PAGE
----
Beginning at the end of February WorkSafe NZ inspectors will switch their attention to 'forestry' tree felling work sites.
The primary focus on tree felling by WorkSafe NZ forms part of the second phase in the forestry assessment programme - Safer Forestry Harvesting - not strictly arb but our industry seems to be coming under the same umbrella.
Here's what forestry journal Friday Offcuts has to say:
"To support the industry and to ensure that it is operating to best practice, a (WorksSafe NZ) guideline has been produced.
To ensure the industry is clear about WorkSafe NZ’s expectations, an Assessment Tool and a Practice Note have also been produced and will be published on the WorkSafe NZ website.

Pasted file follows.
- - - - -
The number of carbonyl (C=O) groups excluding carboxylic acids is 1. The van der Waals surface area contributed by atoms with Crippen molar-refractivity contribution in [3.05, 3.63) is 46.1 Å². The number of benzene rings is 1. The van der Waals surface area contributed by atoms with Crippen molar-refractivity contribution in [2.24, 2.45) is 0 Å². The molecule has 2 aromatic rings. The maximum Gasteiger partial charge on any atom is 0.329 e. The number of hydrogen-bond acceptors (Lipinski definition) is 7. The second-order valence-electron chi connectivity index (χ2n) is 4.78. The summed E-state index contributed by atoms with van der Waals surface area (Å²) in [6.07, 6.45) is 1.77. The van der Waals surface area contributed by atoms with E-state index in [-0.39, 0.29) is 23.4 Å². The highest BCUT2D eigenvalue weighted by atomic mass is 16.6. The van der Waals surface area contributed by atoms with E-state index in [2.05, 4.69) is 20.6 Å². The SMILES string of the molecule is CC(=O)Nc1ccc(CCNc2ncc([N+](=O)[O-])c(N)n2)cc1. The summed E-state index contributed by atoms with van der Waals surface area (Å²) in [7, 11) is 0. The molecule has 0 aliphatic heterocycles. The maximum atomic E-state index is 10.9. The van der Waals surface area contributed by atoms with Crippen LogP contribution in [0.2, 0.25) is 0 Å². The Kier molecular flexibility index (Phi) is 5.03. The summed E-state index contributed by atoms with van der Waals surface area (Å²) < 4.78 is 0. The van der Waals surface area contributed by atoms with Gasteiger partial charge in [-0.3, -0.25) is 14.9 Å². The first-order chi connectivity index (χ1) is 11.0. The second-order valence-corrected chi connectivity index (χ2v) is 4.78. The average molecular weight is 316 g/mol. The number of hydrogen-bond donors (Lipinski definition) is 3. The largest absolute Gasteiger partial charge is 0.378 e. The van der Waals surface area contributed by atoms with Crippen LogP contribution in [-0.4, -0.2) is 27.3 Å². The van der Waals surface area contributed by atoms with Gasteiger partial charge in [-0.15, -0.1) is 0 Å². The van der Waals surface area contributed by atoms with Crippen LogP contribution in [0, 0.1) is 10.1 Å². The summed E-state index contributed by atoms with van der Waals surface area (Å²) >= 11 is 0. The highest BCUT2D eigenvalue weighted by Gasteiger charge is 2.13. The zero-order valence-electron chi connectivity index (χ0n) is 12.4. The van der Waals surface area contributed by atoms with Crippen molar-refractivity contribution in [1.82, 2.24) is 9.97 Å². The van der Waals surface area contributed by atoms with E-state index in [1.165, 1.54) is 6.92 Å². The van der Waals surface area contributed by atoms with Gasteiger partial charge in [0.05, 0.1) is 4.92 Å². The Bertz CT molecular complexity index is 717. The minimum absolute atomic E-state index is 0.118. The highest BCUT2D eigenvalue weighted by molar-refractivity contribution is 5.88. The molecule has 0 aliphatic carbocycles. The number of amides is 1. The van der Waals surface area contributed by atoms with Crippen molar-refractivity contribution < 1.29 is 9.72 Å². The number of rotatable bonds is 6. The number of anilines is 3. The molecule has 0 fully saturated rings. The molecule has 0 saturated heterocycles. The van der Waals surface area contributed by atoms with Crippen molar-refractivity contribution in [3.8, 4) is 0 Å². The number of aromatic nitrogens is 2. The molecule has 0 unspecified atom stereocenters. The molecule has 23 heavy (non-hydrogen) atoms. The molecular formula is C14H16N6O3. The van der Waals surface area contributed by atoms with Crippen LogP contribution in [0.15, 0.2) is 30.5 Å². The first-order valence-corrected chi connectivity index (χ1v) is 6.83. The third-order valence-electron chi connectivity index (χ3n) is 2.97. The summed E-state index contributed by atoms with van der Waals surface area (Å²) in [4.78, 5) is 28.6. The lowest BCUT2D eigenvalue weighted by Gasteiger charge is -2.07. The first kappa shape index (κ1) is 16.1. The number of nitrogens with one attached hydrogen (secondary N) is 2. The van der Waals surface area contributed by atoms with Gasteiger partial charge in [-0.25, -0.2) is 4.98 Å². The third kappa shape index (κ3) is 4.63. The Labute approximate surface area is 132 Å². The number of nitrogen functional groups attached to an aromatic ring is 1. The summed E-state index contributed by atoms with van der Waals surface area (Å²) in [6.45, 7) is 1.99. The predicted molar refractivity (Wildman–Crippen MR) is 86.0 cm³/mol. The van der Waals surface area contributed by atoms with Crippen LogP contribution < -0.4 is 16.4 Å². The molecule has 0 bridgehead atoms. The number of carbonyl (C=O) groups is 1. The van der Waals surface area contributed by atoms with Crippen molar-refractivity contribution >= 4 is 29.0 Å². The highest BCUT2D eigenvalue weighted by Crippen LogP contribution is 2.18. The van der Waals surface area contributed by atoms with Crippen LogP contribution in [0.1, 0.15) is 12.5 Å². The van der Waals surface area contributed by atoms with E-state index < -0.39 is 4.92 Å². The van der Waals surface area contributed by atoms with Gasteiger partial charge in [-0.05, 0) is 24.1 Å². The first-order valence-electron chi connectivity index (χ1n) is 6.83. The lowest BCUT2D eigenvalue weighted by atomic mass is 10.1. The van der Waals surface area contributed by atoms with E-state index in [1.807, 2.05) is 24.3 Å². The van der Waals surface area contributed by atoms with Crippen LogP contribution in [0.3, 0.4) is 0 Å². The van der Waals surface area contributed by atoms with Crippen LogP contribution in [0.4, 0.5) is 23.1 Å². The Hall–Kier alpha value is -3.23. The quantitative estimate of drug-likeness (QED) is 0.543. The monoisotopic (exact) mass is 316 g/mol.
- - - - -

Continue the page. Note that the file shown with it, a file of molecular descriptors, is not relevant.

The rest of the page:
The Assessment Tool is the document each inspector will be working with on each visit and the Practice Note describes WorkSafe New Zealand’s approach to the assessment round."
As far as Treetools is aware this is the first time an internal document has been publicly available to the industry - download a copy now and you'll gain some insight into how the WorkSafe NZ inspectors will approach your work site.
"WorkSafe NZ is committed to making its operational practices and approaches as transparent as possible to the industry as a whole so that there is no doubt about the agency’s expectations" according to Friday Offcuts.
Jerry Lynch has correctly pointed out that arborists are trained to a different unit standard for tree felling - arboriculture comes under horticulture (not forestry) in terms of training but it appears that, as far as WorkSafe NZ are concerned if you work with trees and chainsaws you're forestry.
But there are two sides to every story - the forestry boys claim the Taranaki shelter-belt trimming contractor fined $80,000 earlier this week for a newly employed 'tree feller' death should not be lumped under 'forestry' statistics.